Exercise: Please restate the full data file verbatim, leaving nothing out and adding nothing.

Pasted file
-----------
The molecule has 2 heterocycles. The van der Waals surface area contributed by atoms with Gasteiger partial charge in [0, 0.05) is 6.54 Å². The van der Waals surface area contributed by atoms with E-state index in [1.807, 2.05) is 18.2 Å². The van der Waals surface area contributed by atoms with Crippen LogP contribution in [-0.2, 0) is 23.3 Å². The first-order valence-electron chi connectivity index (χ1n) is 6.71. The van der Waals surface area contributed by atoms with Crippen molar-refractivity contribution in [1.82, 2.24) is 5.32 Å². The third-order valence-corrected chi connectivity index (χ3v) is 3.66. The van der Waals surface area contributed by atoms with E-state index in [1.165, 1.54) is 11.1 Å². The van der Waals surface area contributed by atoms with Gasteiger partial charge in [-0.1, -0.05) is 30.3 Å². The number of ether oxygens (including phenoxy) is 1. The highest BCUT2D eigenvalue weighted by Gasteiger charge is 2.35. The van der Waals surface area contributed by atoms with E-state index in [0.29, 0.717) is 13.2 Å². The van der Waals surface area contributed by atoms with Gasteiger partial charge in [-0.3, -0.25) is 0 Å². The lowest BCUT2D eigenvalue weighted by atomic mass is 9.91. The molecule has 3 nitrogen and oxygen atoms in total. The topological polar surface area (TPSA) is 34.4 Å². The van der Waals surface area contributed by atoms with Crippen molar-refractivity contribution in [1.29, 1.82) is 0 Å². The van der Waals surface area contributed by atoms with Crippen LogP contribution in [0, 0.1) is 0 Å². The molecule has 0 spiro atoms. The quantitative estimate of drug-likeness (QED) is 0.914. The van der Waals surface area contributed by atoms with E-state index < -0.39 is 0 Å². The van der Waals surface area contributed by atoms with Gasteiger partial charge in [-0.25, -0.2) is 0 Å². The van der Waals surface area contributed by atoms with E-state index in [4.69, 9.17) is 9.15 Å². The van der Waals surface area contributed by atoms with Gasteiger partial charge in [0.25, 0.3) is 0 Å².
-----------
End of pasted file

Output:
The molecule has 2 heterocycles. The van der Waals surface area contributed by atoms with Gasteiger partial charge in [0, 0.05) is 6.54 Å². The van der Waals surface area contributed by atoms with E-state index in [1.807, 2.05) is 18.2 Å². The van der Waals surface area contributed by atoms with Crippen LogP contribution in [-0.2, 0) is 23.3 Å². The first-order valence-electron chi connectivity index (χ1n) is 6.71. The van der Waals surface area contributed by atoms with Crippen molar-refractivity contribution in [1.82, 2.24) is 5.32 Å². The third-order valence-corrected chi connectivity index (χ3v) is 3.66. The van der Waals surface area contributed by atoms with E-state index in [1.165, 1.54) is 11.1 Å². The van der Waals surface area contributed by atoms with Gasteiger partial charge in [-0.1, -0.05) is 30.3 Å². The number of ether oxygens (including phenoxy) is 1. The highest BCUT2D eigenvalue weighted by Gasteiger charge is 2.35. The van der Waals surface area contributed by atoms with E-state index in [0.29, 0.717) is 13.2 Å². The van der Waals surface area contributed by atoms with Gasteiger partial charge in [-0.3, -0.25) is 0 Å². The lowest BCUT2D eigenvalue weighted by atomic mass is 9.91. The molecule has 3 nitrogen and oxygen atoms in total. The topological polar surface area (TPSA) is 34.4 Å². The van der Waals surface area contributed by atoms with Crippen molar-refractivity contribution in [1.29, 1.82) is 0 Å². The van der Waals surface area contributed by atoms with Crippen LogP contribution in [0, 0.1) is 0 Å². The molecule has 0 spiro atoms. The quantitative estimate of drug-likeness (QED) is 0.914. The van der Waals surface area contributed by atoms with E-state index < -0.39 is 0 Å². The van der Waals surface area contributed by atoms with Gasteiger partial charge in [-0.25, -0.2) is 0 Å². The van der Waals surface area contributed by atoms with E-state index in [4.69, 9.17) is 9.15 Å². The van der Waals surface area contributed by atoms with Gasteiger partial charge in [0.25, 0.3) is 0 Å².